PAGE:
Cornerhouse LiveWire Young Film Critic James Martin reviews Coriolanus
Coriolanus, to put it mildly, is not one of Shakespeare’s most beloved plays. Having only just finished reading it myself, I have to say I came away disappointed, and although it never strayed into the realms of boredom or pretension, it can only hold the feeblest of candles to the tragic masterpieces – not only in terms of poetry and dialogue, but in terms of the plot itself and the characterisation found in it. Consider the fact that it is established almost from the word ‘go’ that our tragic hero and his most determined foe, Aufidius, hate each other more than anything in the world. The reasons for this? It doesn’t seem to matter. Even more shocking is a horribly contrived scene half way through between Coriolanus and Aufidius, the nature of which I mustn’t divulge, but which more than suspends disbelief – and Coriolanus doesn’t have the dark humour of, say, Richard III to fall back on as an excuse.
What we have here, then, is something of a puzzle – a thoroughly intelligent and successful adaptation of a second rate play. Ralph Fiennes, making his directorial debut, displays incredible attention to detail both behind and in front of the camera, and the casting of the major roles is superb: Vanessa Redgrave as Coriolanus’ mother, Jessica Chastain as his wife, Brian Cox as his only friend and Gerard Butler as his arch enemy are all perfect for their parts. Pertinent plot changes, character omissions and blending of scenes have also been made – for once actually improving on the source material. The finest comes towards the end of the film, involving the character Menenius (Brian Cox) after his attempt to reason with Coriolanus.
In terms of the setting of his adaptation, as well, Fiennes has shown remarkable insight. Where most modern updates of Shakespeare’s work go wrong is when they choose a setting different to the author’s, and then fail to establish the relevance of the change, or the reasons behind it. Wisely, he has chosen not to alter the locations given in the play – having simply moved it to the present day (albeit a fictionalised version of it). Perhaps the largest success the film has to its credit is the relevance Fiennes establishes effortlessly between the play, set in Ancient Rome, and the conflicts of our generation – not least the Balkans Crisis during the 1990s.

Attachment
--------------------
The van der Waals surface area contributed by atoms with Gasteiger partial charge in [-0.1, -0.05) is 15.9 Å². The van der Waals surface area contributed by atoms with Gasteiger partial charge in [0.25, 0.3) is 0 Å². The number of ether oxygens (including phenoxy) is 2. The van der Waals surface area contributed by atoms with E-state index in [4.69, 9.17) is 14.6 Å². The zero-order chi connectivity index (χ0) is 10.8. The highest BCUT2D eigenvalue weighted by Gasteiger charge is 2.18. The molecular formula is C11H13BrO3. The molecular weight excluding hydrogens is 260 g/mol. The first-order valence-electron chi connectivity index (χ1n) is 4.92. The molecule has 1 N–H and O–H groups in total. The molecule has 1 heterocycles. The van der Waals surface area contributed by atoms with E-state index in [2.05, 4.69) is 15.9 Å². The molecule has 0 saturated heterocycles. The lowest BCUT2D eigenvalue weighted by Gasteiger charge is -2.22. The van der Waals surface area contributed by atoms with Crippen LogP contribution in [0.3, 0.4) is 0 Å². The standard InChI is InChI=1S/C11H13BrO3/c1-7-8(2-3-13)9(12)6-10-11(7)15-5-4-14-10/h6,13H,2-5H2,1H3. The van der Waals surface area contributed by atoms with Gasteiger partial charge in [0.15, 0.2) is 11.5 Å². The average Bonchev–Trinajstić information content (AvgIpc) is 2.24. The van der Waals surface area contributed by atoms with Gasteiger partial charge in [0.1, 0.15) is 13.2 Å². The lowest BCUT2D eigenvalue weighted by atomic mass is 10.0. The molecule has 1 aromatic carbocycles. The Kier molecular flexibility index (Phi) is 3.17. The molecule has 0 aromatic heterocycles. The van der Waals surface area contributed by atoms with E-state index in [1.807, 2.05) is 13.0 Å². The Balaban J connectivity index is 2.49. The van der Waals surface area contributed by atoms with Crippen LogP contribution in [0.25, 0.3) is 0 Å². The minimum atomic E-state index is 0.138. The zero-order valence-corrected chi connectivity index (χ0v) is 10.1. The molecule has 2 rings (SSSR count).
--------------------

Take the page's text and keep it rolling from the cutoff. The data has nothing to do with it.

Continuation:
For film aficionados, there are several pertinent decisions made in the technical realm that should impress – especially at the movie’s climax. Something that I, personally, appreciated very much is that not for one moment did this feel like a filmed play, but a genuine piece of cinema.
There are problems, however. I completely understand Fiennes’ desire to make Shakespeare’s dialogue seem natural when the characters are conversing on screen, and for the most part, he succeeds with flying colours. This consists mainly of understatement in many scenes, to make the loud, violent outbursts throughout the film even more memorable and gripping. However, Fiennes may have gone too far – the result being double edged; that, actually, where the dialogue written by Shakespeare should have a little more gusto, it is sometimes downplayed, and this is often of little benefit, if not detrimental to the film.
Perhaps more irritating, though, is the clumsiness of some of the violence in the movie. At times slightly confused and disorientating (whether this was actually an artistic choice by the director, or simply the result of this being his first experience calling the shots, it’s hard to say), some of the action sequences (especially nearer the beginning of the movie) feel a little clunky, and with a play that contains so many opportunities to show off in this department, I sometimes felt that these chances had been wasted or overlooked. By no means applicable to every action scene in the movie, I still found this to be quite off-putting on occasion.
However, even with this taken into full consideration, Coriolanus has certainly made an impression on me. Having transformed a play that not many care for into a compelling, moving film was no easy feat, and it has stimulated my interest as to what Fiennes will move on to next. In my humble opinion, this should be able to stand up with its head held high among any other cinematic Shakespeare adaptation of the last decade. That’s a compliment!